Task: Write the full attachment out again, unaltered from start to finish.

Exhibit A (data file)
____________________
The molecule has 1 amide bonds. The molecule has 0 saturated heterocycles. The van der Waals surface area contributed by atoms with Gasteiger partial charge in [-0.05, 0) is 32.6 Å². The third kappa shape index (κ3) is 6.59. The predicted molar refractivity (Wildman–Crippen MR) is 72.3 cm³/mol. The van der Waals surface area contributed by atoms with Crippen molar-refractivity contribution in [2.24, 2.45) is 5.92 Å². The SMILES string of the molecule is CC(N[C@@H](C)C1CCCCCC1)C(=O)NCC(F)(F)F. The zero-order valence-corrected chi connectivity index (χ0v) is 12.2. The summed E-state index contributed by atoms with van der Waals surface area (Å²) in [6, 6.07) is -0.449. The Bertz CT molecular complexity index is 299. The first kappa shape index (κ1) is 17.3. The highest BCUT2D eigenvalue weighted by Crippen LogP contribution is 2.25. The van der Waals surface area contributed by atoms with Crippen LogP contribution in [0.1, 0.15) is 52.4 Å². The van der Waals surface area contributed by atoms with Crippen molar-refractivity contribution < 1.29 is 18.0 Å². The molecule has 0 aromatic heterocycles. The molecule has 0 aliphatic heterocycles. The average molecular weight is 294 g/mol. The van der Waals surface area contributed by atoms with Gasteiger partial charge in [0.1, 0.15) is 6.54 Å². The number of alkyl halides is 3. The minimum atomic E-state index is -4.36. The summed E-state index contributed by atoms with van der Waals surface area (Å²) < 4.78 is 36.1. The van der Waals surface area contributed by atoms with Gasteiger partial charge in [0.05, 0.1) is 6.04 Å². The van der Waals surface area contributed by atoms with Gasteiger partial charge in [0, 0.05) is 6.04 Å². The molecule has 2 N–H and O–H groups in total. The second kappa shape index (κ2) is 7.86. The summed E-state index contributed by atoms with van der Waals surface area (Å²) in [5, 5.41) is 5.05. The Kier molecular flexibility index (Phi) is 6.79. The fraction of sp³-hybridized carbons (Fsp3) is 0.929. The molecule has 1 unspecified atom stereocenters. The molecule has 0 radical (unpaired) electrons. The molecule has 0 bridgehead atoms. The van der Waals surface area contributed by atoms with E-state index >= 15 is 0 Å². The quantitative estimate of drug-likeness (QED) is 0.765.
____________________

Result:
The molecule has 1 amide bonds. The molecule has 0 saturated heterocycles. The van der Waals surface area contributed by atoms with Gasteiger partial charge in [-0.05, 0) is 32.6 Å². The third kappa shape index (κ3) is 6.59. The predicted molar refractivity (Wildman–Crippen MR) is 72.3 cm³/mol. The van der Waals surface area contributed by atoms with Crippen molar-refractivity contribution in [2.24, 2.45) is 5.92 Å². The SMILES string of the molecule is CC(N[C@@H](C)C1CCCCCC1)C(=O)NCC(F)(F)F. The zero-order valence-corrected chi connectivity index (χ0v) is 12.2. The summed E-state index contributed by atoms with van der Waals surface area (Å²) in [6, 6.07) is -0.449. The Bertz CT molecular complexity index is 299. The first kappa shape index (κ1) is 17.3. The highest BCUT2D eigenvalue weighted by Crippen LogP contribution is 2.25. The van der Waals surface area contributed by atoms with Crippen LogP contribution in [0.1, 0.15) is 52.4 Å². The van der Waals surface area contributed by atoms with Crippen molar-refractivity contribution < 1.29 is 18.0 Å². The molecule has 0 aromatic heterocycles. The molecule has 0 aliphatic heterocycles. The average molecular weight is 294 g/mol. The van der Waals surface area contributed by atoms with Gasteiger partial charge in [0.1, 0.15) is 6.54 Å². The number of alkyl halides is 3. The minimum atomic E-state index is -4.36. The summed E-state index contributed by atoms with van der Waals surface area (Å²) < 4.78 is 36.1. The van der Waals surface area contributed by atoms with Gasteiger partial charge in [0.05, 0.1) is 6.04 Å². The van der Waals surface area contributed by atoms with Gasteiger partial charge in [0, 0.05) is 6.04 Å². The molecule has 2 N–H and O–H groups in total. The second kappa shape index (κ2) is 7.86. The summed E-state index contributed by atoms with van der Waals surface area (Å²) in [5, 5.41) is 5.05. The Kier molecular flexibility index (Phi) is 6.79. The fraction of sp³-hybridized carbons (Fsp3) is 0.929. The molecule has 1 unspecified atom stereocenters. The molecule has 0 radical (unpaired) electrons. The molecule has 0 bridgehead atoms. The van der Waals surface area contributed by atoms with E-state index >= 15 is 0 Å². The quantitative estimate of drug-likeness (QED) is 0.765.